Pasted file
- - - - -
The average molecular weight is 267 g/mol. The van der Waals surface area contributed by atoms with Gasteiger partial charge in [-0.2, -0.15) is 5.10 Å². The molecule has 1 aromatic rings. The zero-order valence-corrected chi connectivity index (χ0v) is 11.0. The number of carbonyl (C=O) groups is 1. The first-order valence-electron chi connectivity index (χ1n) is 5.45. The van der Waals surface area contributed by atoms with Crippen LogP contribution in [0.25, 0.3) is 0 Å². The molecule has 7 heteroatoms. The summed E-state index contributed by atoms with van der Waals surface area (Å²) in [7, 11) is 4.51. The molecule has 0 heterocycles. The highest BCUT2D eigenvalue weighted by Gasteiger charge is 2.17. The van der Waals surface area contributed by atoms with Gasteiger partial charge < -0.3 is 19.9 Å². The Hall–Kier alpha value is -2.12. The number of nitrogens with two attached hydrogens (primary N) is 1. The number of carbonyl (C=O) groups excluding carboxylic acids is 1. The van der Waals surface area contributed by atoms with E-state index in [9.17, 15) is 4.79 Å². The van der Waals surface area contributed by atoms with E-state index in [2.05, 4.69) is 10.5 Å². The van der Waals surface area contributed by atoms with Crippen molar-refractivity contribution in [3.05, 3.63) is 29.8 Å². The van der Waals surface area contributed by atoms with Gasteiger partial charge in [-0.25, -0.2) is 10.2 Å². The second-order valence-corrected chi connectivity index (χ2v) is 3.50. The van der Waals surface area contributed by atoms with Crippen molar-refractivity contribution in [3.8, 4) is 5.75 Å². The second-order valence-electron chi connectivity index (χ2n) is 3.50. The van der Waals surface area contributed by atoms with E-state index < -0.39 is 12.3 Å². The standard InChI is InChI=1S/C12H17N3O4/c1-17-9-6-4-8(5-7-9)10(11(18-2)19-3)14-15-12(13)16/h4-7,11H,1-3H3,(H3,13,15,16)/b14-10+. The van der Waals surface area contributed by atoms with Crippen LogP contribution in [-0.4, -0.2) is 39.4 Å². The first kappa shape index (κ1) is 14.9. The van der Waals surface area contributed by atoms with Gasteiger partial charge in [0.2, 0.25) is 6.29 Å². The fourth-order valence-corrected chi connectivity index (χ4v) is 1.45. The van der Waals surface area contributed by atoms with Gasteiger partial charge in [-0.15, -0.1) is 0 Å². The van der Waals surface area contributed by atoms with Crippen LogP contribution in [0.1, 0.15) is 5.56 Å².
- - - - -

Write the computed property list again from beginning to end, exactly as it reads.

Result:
The average molecular weight is 267 g/mol. The van der Waals surface area contributed by atoms with Gasteiger partial charge in [-0.2, -0.15) is 5.10 Å². The molecule has 1 aromatic rings. The zero-order valence-corrected chi connectivity index (χ0v) is 11.0. The number of carbonyl (C=O) groups is 1. The first-order valence-electron chi connectivity index (χ1n) is 5.45. The van der Waals surface area contributed by atoms with Crippen LogP contribution in [0.25, 0.3) is 0 Å². The molecule has 7 heteroatoms. The summed E-state index contributed by atoms with van der Waals surface area (Å²) in [7, 11) is 4.51. The molecule has 0 heterocycles. The highest BCUT2D eigenvalue weighted by Gasteiger charge is 2.17. The van der Waals surface area contributed by atoms with Gasteiger partial charge < -0.3 is 19.9 Å². The Hall–Kier alpha value is -2.12. The number of nitrogens with two attached hydrogens (primary N) is 1. The number of carbonyl (C=O) groups excluding carboxylic acids is 1. The van der Waals surface area contributed by atoms with E-state index in [9.17, 15) is 4.79 Å². The van der Waals surface area contributed by atoms with E-state index in [2.05, 4.69) is 10.5 Å². The van der Waals surface area contributed by atoms with Crippen molar-refractivity contribution in [3.05, 3.63) is 29.8 Å². The van der Waals surface area contributed by atoms with Gasteiger partial charge in [-0.25, -0.2) is 10.2 Å². The second-order valence-corrected chi connectivity index (χ2v) is 3.50. The van der Waals surface area contributed by atoms with Crippen molar-refractivity contribution in [3.8, 4) is 5.75 Å². The second-order valence-electron chi connectivity index (χ2n) is 3.50. The van der Waals surface area contributed by atoms with E-state index < -0.39 is 12.3 Å². The standard InChI is InChI=1S/C12H17N3O4/c1-17-9-6-4-8(5-7-9)10(11(18-2)19-3)14-15-12(13)16/h4-7,11H,1-3H3,(H3,13,15,16)/b14-10+. The van der Waals surface area contributed by atoms with Crippen LogP contribution in [-0.4, -0.2) is 39.4 Å². The first kappa shape index (κ1) is 14.9. The van der Waals surface area contributed by atoms with Gasteiger partial charge in [0.2, 0.25) is 6.29 Å². The fourth-order valence-corrected chi connectivity index (χ4v) is 1.45. The van der Waals surface area contributed by atoms with Gasteiger partial charge in [-0.15, -0.1) is 0 Å². The van der Waals surface area contributed by atoms with Crippen LogP contribution in [0.1, 0.15) is 5.56 Å².